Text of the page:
This water miscible (aqueous) embedding medium prevents the loss of lipids caused by organic solvents and also the clouding of tissue observed during specific reactions involving the use of metallic fixatives (e.g., OsO4 and Potassium Permanganate).
The GACH embedding medium is prepared by adding Carbohydrazide to 50% Glutaraldehyde in a final concentration of 150 mg/ml, (e.g., 1.5g of Carbohydrazide to 10ml of 50% Glutaraldehyde).
The mixture is carried out in a pre-cooled beaker kept in an ice bath, using a magnetic stirrer. The Carbohydrazide is added in three portions, and stirred rapidly for 15 minutes after each of the additions.
It can be employed at neutral pH and cured at 37°C. The stock solution can be stored for several months at -20°C without deterioration.
Tissues are fixed in the conventional way with concentrations of 2 to 5% Glutaraldehyde and rinsed with the buffers.
Dehydrate according to the following schedule with aqueous dilution's of GACH.
|20% GACH 80% H20||.........||3 hours or overnight|
|50% GACH 50% H20||.........||2 - 4 hours|
|80% GACH 20% H20||.........||2 - 4 hours|
|100% GACH||.........||1 - 2 hours|
This procedure is carried out in a cold room or in vials immersed in ice (1°C).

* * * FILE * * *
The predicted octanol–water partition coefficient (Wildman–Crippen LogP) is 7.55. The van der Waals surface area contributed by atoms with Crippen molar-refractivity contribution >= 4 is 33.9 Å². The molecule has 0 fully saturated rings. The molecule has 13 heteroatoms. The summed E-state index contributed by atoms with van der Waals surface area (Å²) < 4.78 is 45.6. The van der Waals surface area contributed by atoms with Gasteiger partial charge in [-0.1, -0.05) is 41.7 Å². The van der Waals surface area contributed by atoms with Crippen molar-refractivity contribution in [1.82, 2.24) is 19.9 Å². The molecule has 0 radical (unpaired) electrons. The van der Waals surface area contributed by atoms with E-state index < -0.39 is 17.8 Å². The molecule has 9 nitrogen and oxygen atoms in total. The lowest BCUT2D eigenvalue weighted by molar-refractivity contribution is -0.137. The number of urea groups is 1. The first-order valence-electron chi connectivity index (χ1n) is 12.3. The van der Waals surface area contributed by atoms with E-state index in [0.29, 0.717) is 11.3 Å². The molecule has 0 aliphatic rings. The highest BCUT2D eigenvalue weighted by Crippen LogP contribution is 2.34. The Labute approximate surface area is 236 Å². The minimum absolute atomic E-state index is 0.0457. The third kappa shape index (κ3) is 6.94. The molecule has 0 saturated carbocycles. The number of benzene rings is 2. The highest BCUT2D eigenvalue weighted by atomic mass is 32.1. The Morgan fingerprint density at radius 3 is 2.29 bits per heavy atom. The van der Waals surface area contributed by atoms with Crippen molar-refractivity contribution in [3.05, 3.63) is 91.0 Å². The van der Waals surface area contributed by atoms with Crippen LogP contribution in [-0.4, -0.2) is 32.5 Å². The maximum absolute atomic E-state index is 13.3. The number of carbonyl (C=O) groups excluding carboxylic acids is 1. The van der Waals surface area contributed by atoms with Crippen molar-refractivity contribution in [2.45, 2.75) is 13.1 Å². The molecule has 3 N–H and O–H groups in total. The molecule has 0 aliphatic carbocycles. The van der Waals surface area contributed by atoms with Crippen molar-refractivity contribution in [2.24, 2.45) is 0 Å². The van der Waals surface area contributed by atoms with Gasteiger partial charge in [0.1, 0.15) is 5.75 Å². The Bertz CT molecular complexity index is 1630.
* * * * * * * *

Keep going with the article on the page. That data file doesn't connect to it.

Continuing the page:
Particular specimens, (e.g., erythrocytes) can be embedded in the undiluted medium, suspended directly in 100% GACH, [Dodge, et al]).
Embedding is carried out by removing the tissue from the last 100% GACH and placing it on a small droplet of fresh GACH on a dental wax plate at room temperature.
Polymerization is obtained by placing the plate in an incubator at 37°C for 8 - 14 hours.
The droplets of polymerized GACH can be cemented on blank epoxy blocks, trimmed and then sectioned on the ultramicrotome using diamond or glass knives. Polymerized GACH is no longer soluble in water; therefore, the sections can float on the surface of the water in the boat of the knife. The thickness of the sections can be judged by interference colour similar to epoxy sections.
To increase contrast on the cellular components, sections can be stained with aqueous Uranyl Acetate and Lead Citrate.
Dodge, J. T.; Mitchel, C. - Arch. Biochem. biophys. 100 - 119 (1963).